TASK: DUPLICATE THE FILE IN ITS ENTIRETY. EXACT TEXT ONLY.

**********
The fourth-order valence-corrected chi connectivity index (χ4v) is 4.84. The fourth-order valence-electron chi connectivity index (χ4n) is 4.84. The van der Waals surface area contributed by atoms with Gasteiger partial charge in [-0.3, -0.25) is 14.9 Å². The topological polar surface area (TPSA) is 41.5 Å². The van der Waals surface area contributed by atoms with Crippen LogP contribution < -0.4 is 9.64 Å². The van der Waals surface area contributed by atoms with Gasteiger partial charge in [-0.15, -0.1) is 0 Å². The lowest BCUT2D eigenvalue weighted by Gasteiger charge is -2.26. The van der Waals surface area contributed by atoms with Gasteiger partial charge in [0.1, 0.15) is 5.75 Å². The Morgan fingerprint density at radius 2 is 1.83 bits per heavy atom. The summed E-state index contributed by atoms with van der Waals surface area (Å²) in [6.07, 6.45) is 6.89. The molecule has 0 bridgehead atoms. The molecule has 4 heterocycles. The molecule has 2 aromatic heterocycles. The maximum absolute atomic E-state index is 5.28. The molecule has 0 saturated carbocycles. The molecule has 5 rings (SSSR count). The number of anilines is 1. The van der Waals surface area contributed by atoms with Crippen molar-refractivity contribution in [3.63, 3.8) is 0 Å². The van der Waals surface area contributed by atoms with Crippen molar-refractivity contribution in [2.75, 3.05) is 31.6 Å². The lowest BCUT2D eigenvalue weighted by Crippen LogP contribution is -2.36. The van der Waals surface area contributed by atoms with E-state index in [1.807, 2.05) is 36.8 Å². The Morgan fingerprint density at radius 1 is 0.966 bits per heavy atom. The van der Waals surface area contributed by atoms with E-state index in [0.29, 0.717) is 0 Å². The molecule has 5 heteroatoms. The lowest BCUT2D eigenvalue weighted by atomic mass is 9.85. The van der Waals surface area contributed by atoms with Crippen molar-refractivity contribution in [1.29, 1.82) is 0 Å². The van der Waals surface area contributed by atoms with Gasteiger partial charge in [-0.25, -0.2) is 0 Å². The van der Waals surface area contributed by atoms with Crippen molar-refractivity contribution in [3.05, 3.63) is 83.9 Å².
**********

The fourth-order valence-corrected chi connectivity index (χ4v) is 4.84. The fourth-order valence-electron chi connectivity index (χ4n) is 4.84. The van der Waals surface area contributed by atoms with Gasteiger partial charge in [-0.3, -0.25) is 14.9 Å². The topological polar surface area (TPSA) is 41.5 Å². The van der Waals surface area contributed by atoms with Crippen LogP contribution < -0.4 is 9.64 Å². The van der Waals surface area contributed by atoms with Gasteiger partial charge in [-0.15, -0.1) is 0 Å². The lowest BCUT2D eigenvalue weighted by Gasteiger charge is -2.26. The van der Waals surface area contributed by atoms with Gasteiger partial charge in [0.1, 0.15) is 5.75 Å². The Morgan fingerprint density at radius 2 is 1.83 bits per heavy atom. The summed E-state index contributed by atoms with van der Waals surface area (Å²) in [6.07, 6.45) is 6.89. The molecule has 0 bridgehead atoms. The molecule has 4 heterocycles. The molecule has 2 aromatic heterocycles. The maximum absolute atomic E-state index is 5.28. The molecule has 0 saturated carbocycles. The molecule has 5 rings (SSSR count). The number of anilines is 1. The van der Waals surface area contributed by atoms with Crippen molar-refractivity contribution in [3.63, 3.8) is 0 Å². The van der Waals surface area contributed by atoms with Crippen molar-refractivity contribution in [2.75, 3.05) is 31.6 Å². The lowest BCUT2D eigenvalue weighted by Crippen LogP contribution is -2.36. The van der Waals surface area contributed by atoms with E-state index in [1.807, 2.05) is 36.8 Å². The Morgan fingerprint density at radius 1 is 0.966 bits per heavy atom. The van der Waals surface area contributed by atoms with E-state index in [0.29, 0.717) is 0 Å². The molecule has 5 heteroatoms. The lowest BCUT2D eigenvalue weighted by atomic mass is 9.85. The van der Waals surface area contributed by atoms with Crippen molar-refractivity contribution in [1.29, 1.82) is 0 Å². The van der Waals surface area contributed by atoms with Gasteiger partial charge in [-0.25, -0.2) is 0 Å². The van der Waals surface area contributed by atoms with Crippen molar-refractivity contribution in [3.05, 3.63) is 83.9 Å².